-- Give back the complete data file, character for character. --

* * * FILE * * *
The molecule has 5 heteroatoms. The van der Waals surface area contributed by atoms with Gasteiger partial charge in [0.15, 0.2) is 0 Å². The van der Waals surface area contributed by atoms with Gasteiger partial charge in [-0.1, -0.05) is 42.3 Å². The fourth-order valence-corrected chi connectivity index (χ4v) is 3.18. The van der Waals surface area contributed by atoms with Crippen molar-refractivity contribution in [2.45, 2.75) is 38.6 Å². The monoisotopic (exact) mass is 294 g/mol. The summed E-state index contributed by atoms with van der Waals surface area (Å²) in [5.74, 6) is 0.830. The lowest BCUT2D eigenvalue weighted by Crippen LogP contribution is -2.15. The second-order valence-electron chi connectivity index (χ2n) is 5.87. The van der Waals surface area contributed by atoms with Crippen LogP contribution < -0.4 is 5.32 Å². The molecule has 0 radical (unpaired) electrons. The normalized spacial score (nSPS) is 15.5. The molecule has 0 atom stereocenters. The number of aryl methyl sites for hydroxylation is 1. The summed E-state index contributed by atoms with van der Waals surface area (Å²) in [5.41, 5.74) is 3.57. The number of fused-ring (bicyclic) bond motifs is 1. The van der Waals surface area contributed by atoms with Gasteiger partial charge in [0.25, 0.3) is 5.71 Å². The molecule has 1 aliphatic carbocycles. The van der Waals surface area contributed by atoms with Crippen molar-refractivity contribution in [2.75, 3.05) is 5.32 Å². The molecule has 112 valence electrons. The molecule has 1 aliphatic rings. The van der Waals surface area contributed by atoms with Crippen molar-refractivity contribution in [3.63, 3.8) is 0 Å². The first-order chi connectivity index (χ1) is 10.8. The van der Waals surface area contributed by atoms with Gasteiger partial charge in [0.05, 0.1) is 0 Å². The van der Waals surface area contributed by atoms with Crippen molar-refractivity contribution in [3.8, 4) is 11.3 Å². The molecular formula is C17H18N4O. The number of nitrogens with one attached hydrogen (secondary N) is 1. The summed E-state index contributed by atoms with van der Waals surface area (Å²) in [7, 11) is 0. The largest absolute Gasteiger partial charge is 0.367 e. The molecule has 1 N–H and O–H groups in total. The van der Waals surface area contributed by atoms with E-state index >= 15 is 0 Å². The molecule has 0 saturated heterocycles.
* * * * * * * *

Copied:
The molecule has 5 heteroatoms. The van der Waals surface area contributed by atoms with Gasteiger partial charge in [0.15, 0.2) is 0 Å². The van der Waals surface area contributed by atoms with Gasteiger partial charge in [-0.1, -0.05) is 42.3 Å². The fourth-order valence-corrected chi connectivity index (χ4v) is 3.18. The van der Waals surface area contributed by atoms with Crippen molar-refractivity contribution in [2.45, 2.75) is 38.6 Å². The monoisotopic (exact) mass is 294 g/mol. The summed E-state index contributed by atoms with van der Waals surface area (Å²) in [5.74, 6) is 0.830. The lowest BCUT2D eigenvalue weighted by Crippen LogP contribution is -2.15. The second-order valence-electron chi connectivity index (χ2n) is 5.87. The van der Waals surface area contributed by atoms with Crippen LogP contribution < -0.4 is 5.32 Å². The molecule has 0 radical (unpaired) electrons. The normalized spacial score (nSPS) is 15.5. The molecule has 0 atom stereocenters. The number of aryl methyl sites for hydroxylation is 1. The summed E-state index contributed by atoms with van der Waals surface area (Å²) in [5.41, 5.74) is 3.57. The number of fused-ring (bicyclic) bond motifs is 1. The van der Waals surface area contributed by atoms with Gasteiger partial charge in [0.25, 0.3) is 5.71 Å². The molecule has 1 aliphatic carbocycles. The van der Waals surface area contributed by atoms with Crippen molar-refractivity contribution in [2.75, 3.05) is 5.32 Å². The molecule has 112 valence electrons. The molecule has 1 aliphatic rings. The van der Waals surface area contributed by atoms with Crippen molar-refractivity contribution in [3.63, 3.8) is 0 Å². The first-order chi connectivity index (χ1) is 10.8. The van der Waals surface area contributed by atoms with Gasteiger partial charge in [0.05, 0.1) is 0 Å². The van der Waals surface area contributed by atoms with Crippen molar-refractivity contribution in [3.8, 4) is 11.3 Å². The molecular formula is C17H18N4O. The number of nitrogens with one attached hydrogen (secondary N) is 1. The summed E-state index contributed by atoms with van der Waals surface area (Å²) in [7, 11) is 0. The largest absolute Gasteiger partial charge is 0.367 e. The molecule has 1 N–H and O–H groups in total. The van der Waals surface area contributed by atoms with E-state index >= 15 is 0 Å². The molecule has 0 saturated heterocycles.